Driving home yesterday, we saw a woman crossing the street, barefoot and limping. Was she hurt? More likely, we suspected, she was reacting to the asphalt under her feet. With the outdoor temperature hitting 100°, the street probably felt like a hot griddle.
“When I was a kid, that blacktop wouldn’t have bothered me at all,” I bragged to my husband. Maybe in May, but not by July 4th.
None of us kids wore shoes in summer. We went barefoot from the day school let out, and the acclimation process every year was almost a ritual. At first our soles were so tender that walking on gravel was like a thousand knifepoints. Running to the Payless grocery store for milk required strategy; we walked on grass as far as we could, and once grass was no longer available, concrete was by far preferable to asphalt. When we had to cross the street, we hobbled and hopped across the bubbling tar.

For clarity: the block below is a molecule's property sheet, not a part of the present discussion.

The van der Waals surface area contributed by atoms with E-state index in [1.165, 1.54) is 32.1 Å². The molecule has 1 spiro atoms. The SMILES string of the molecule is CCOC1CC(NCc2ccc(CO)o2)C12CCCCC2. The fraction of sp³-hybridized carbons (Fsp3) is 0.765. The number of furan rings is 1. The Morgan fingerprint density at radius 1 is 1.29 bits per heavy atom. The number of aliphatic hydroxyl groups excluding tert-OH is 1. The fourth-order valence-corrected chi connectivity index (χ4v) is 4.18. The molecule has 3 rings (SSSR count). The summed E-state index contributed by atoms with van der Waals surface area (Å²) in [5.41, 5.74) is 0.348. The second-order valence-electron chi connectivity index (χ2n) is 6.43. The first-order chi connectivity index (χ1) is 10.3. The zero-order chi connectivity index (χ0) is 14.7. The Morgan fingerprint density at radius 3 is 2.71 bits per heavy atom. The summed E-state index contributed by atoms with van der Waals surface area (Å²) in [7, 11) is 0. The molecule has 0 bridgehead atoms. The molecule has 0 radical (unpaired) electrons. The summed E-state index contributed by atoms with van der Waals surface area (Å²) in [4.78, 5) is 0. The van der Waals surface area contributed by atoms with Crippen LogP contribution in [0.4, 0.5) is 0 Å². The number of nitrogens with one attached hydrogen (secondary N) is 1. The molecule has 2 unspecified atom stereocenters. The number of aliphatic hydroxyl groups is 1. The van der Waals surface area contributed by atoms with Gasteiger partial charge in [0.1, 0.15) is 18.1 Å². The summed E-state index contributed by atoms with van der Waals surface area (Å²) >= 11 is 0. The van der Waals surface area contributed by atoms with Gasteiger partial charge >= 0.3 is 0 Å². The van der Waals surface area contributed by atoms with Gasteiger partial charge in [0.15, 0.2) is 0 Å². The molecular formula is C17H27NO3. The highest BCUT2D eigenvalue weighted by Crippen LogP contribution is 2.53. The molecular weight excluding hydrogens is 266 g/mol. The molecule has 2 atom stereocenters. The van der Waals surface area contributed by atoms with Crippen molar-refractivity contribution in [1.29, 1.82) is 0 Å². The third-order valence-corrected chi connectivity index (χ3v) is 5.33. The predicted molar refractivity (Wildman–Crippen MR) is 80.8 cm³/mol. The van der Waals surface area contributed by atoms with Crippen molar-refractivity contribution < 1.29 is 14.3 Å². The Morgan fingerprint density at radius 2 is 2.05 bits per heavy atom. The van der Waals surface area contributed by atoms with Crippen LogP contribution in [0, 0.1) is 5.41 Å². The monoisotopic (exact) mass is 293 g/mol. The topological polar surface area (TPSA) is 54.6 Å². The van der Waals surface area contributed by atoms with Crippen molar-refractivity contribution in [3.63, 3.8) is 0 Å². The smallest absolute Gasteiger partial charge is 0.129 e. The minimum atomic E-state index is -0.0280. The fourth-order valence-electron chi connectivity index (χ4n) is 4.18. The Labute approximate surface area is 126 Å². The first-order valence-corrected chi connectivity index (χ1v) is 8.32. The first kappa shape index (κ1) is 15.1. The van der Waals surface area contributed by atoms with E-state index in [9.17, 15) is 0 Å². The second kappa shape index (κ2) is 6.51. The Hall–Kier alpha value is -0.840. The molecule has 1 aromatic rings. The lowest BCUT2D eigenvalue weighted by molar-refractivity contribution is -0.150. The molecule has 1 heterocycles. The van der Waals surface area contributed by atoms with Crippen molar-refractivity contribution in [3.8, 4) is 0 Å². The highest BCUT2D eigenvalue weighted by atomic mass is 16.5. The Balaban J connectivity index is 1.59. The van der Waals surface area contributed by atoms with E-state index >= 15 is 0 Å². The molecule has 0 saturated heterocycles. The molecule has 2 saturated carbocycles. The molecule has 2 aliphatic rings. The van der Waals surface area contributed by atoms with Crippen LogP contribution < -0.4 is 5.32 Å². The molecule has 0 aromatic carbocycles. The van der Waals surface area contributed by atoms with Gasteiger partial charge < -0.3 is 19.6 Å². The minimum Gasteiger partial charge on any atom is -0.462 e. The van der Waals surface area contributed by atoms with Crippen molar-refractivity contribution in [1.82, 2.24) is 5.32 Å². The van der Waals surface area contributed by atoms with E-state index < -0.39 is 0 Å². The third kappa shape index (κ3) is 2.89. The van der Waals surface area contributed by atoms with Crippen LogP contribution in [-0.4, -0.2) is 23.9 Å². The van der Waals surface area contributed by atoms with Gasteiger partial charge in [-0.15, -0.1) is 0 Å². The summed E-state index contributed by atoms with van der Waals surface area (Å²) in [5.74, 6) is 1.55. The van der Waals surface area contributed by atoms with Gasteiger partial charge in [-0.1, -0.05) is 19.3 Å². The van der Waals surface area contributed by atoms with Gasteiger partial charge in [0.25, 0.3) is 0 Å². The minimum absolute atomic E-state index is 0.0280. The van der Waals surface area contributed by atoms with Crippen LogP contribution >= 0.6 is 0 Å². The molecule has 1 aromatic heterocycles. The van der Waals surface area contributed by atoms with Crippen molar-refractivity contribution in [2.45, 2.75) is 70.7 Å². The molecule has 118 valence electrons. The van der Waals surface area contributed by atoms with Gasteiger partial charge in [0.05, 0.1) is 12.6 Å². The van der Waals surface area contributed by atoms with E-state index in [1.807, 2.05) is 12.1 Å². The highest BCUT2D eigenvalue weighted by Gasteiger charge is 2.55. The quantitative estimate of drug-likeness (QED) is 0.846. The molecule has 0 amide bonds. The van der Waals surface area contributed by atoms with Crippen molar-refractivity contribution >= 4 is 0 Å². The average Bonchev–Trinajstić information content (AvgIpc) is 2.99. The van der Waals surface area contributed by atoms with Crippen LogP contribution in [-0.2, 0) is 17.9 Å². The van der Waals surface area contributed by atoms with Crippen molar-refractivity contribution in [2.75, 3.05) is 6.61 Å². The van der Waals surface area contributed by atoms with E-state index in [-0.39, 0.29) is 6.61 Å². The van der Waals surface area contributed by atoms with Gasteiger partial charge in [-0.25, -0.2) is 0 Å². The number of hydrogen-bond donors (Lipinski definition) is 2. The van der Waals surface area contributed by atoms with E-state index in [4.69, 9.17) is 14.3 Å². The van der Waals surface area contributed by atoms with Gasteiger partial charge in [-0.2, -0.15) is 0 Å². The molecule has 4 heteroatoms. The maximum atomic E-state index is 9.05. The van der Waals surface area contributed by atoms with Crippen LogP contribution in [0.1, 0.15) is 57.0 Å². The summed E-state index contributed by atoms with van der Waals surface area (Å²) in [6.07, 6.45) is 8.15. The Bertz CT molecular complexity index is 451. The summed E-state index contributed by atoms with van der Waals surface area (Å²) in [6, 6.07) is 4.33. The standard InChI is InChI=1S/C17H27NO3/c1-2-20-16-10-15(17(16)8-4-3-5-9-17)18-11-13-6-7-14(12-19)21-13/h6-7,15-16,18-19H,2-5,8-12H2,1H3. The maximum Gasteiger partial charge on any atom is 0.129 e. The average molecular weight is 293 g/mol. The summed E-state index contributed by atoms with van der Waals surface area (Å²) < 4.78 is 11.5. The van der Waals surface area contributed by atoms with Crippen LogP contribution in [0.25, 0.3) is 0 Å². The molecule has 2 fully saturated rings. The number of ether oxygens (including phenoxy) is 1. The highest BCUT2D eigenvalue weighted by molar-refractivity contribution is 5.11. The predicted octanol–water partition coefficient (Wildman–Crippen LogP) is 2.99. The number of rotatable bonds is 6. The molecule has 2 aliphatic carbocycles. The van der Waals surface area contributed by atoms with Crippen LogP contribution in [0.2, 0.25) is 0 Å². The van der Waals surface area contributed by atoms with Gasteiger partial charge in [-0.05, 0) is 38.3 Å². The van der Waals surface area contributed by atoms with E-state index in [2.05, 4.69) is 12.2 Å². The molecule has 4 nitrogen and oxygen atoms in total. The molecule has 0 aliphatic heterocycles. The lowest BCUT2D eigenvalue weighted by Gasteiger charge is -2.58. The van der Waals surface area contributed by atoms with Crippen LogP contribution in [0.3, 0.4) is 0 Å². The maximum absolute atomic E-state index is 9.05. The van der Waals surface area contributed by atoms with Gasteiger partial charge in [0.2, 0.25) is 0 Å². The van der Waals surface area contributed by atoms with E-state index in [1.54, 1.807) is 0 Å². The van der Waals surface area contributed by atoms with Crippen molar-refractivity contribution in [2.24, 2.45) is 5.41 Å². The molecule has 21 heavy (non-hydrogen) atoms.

(Literally, on the tar thing. Either they make streets differently today, or the sun doesn’t beat down as hotly, because I never see tar bubbling anymore. But, as I recall, one of our favorite pastimes on a hot summer day was puncturing tar bubbles.)
By midsummer our feet had toughened to shoe leather. We would race down our alley with nary a twinge. The glorious day we could finally walk across hot pavement without wincing truly marked our independence from school and grownups and rules.
Then came the end of August and a shopping trip for back-to-school shoes.